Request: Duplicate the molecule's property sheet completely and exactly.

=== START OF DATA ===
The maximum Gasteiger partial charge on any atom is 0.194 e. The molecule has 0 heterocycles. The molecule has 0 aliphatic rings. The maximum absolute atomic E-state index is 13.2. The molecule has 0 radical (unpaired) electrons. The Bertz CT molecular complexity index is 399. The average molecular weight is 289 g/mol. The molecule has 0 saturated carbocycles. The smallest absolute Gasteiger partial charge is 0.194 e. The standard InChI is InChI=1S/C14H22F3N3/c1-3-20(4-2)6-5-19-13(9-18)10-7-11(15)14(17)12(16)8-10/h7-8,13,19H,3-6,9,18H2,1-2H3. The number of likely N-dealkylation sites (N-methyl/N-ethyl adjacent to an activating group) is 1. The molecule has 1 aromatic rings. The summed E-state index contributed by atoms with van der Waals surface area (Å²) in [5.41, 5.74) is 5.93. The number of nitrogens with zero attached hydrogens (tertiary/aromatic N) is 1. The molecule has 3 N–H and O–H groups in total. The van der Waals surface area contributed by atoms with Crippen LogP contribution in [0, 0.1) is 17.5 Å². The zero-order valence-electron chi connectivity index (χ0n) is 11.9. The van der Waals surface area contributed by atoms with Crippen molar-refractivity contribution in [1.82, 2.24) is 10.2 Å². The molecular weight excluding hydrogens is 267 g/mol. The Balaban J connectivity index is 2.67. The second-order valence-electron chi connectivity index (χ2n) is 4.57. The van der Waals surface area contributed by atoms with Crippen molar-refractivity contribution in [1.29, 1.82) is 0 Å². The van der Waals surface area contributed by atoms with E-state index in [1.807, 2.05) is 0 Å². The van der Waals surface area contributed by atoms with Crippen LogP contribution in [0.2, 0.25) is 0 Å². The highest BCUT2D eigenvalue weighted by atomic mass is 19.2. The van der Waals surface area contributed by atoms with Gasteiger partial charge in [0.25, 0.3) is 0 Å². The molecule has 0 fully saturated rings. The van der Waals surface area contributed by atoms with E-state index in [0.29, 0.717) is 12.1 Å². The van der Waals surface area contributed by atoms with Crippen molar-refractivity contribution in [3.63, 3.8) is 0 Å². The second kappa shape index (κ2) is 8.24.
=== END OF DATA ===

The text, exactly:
The maximum Gasteiger partial charge on any atom is 0.194 e. The molecule has 0 heterocycles. The molecule has 0 aliphatic rings. The maximum absolute atomic E-state index is 13.2. The molecule has 0 radical (unpaired) electrons. The Bertz CT molecular complexity index is 399. The average molecular weight is 289 g/mol. The molecule has 0 saturated carbocycles. The smallest absolute Gasteiger partial charge is 0.194 e. The standard InChI is InChI=1S/C14H22F3N3/c1-3-20(4-2)6-5-19-13(9-18)10-7-11(15)14(17)12(16)8-10/h7-8,13,19H,3-6,9,18H2,1-2H3. The number of likely N-dealkylation sites (N-methyl/N-ethyl adjacent to an activating group) is 1. The molecule has 1 aromatic rings. The summed E-state index contributed by atoms with van der Waals surface area (Å²) in [5.41, 5.74) is 5.93. The number of nitrogens with zero attached hydrogens (tertiary/aromatic N) is 1. The molecule has 3 N–H and O–H groups in total. The van der Waals surface area contributed by atoms with Crippen LogP contribution in [0, 0.1) is 17.5 Å². The zero-order valence-electron chi connectivity index (χ0n) is 11.9. The van der Waals surface area contributed by atoms with Crippen molar-refractivity contribution in [1.82, 2.24) is 10.2 Å². The molecular weight excluding hydrogens is 267 g/mol. The Balaban J connectivity index is 2.67. The second-order valence-electron chi connectivity index (χ2n) is 4.57. The van der Waals surface area contributed by atoms with Crippen molar-refractivity contribution in [1.29, 1.82) is 0 Å². The van der Waals surface area contributed by atoms with E-state index in [1.807, 2.05) is 0 Å². The van der Waals surface area contributed by atoms with Crippen LogP contribution in [0.2, 0.25) is 0 Å². The highest BCUT2D eigenvalue weighted by atomic mass is 19.2. The van der Waals surface area contributed by atoms with Gasteiger partial charge in [0.25, 0.3) is 0 Å². The molecule has 0 fully saturated rings. The van der Waals surface area contributed by atoms with E-state index in [0.29, 0.717) is 12.1 Å². The van der Waals surface area contributed by atoms with Crippen molar-refractivity contribution in [3.63, 3.8) is 0 Å². The second kappa shape index (κ2) is 8.24.